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Varietal: Cabernet Sauvignon
There is little doubt about the fact that the most familiar red wine grape varietal in the world is the Cabernet Sauvignon grape, seen listed on bottles from more or less every single wine producing country across the globe. Part of the reason for this is the fact that Cabernet Sauvignon is a particularly hardy grape, resistant to both frost and rot, and can grow well in a number of climatic conditions so long as it receives enough sunlight and water. Of course, this is only half the story â€“ we cannot ignore the fact that wines made from the Cabernet Sauvignon varietal are prized not only for their strong acidic fruit flavors, spicy and earthy notes and high tannin content, but also for the fact that they age beautifully in oak, resulting in wines which are on another level from those made from lesser grapes. Aged wines made using primarily Cabernet Sauvignon grapes are widely recognized to be the finest in the world. The aging process rounds out the tannins, softens the acidity and allows a wide range of fascinating and complex flavors and aromas to come through, making them an unquestioned highlight of the red wine world.
As with much of coastal Australia, Victoria is something of an ideal location for viticulture. Situated on the south west coast of the country, across the sea from Tasmania, the Victoria wine industry has been going strong for well over a century. While Victoria was once the beating heart of the Australian wine scene, it is now only the third most productive region in the country. However, the hundreds of wineries in Victoria are renowned for their dedication to quality over quantity, and their willingness to experiment not only with the latest viticultural technologies, but also with a wide range of imported grape varietals. As such, alongside the ever-present 'Australian' grapes such as Shiraz and Cabernet Sauvignon, you're just as likely to find Viognier and SÃ©millon in Victoria, making it an exciting and fascinating region for wine makers and wine drinkers alike.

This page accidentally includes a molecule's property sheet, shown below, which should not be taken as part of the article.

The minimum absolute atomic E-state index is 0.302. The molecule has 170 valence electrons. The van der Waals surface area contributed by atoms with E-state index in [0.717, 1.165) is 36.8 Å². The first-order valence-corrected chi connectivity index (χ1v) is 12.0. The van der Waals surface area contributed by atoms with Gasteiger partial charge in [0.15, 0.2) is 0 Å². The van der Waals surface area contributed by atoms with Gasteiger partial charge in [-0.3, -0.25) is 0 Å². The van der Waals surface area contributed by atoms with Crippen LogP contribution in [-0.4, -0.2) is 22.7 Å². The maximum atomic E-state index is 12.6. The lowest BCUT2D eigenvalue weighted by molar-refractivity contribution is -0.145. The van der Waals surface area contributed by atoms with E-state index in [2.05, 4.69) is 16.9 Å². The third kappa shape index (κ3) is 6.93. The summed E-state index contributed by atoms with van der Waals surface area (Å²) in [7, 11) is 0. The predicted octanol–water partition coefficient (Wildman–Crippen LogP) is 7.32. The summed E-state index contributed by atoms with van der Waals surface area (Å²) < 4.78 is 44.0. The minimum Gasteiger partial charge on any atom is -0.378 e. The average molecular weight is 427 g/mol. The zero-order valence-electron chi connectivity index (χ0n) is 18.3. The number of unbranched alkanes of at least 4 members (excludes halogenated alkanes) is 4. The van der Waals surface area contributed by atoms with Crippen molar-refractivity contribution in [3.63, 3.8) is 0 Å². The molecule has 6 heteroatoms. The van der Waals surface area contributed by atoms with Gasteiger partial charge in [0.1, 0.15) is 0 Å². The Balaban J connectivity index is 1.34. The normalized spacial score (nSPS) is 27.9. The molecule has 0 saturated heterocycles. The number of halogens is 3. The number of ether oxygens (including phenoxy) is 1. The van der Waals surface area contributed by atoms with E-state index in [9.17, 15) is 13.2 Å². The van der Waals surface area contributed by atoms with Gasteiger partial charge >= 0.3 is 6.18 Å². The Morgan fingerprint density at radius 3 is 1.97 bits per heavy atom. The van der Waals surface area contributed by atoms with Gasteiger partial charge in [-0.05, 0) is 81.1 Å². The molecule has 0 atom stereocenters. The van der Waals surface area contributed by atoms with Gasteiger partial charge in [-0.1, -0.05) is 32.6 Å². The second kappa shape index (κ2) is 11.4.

Whilst every Australian state has some level of wine production, it is in South Australia and on the island of Tasmania where the finest wines are made to the highest quantities. Here, the scorching Australian sun is a little tamer, and the heat is tempered by brisk oceanic winds, making the climate of these regions ideal for vineyard cultivation. The Tamar Valley on Tasmania has been making waves internationally in recent years, as both Pinot Noir and Chardonnay grape varietals are thriving there and resulting in hugely flavorful wines, which are at once distinctly Australian, yet remain unique and interesting enough to surprise and impress. Elsewhere in the country, the Syrah grape (known locally as Shiraz) reigns supreme, as the long, hot summers allow these grapes to ripen fully and lend their intensely fruit-forward character to the ruby red Australian wines, which have such international appeal.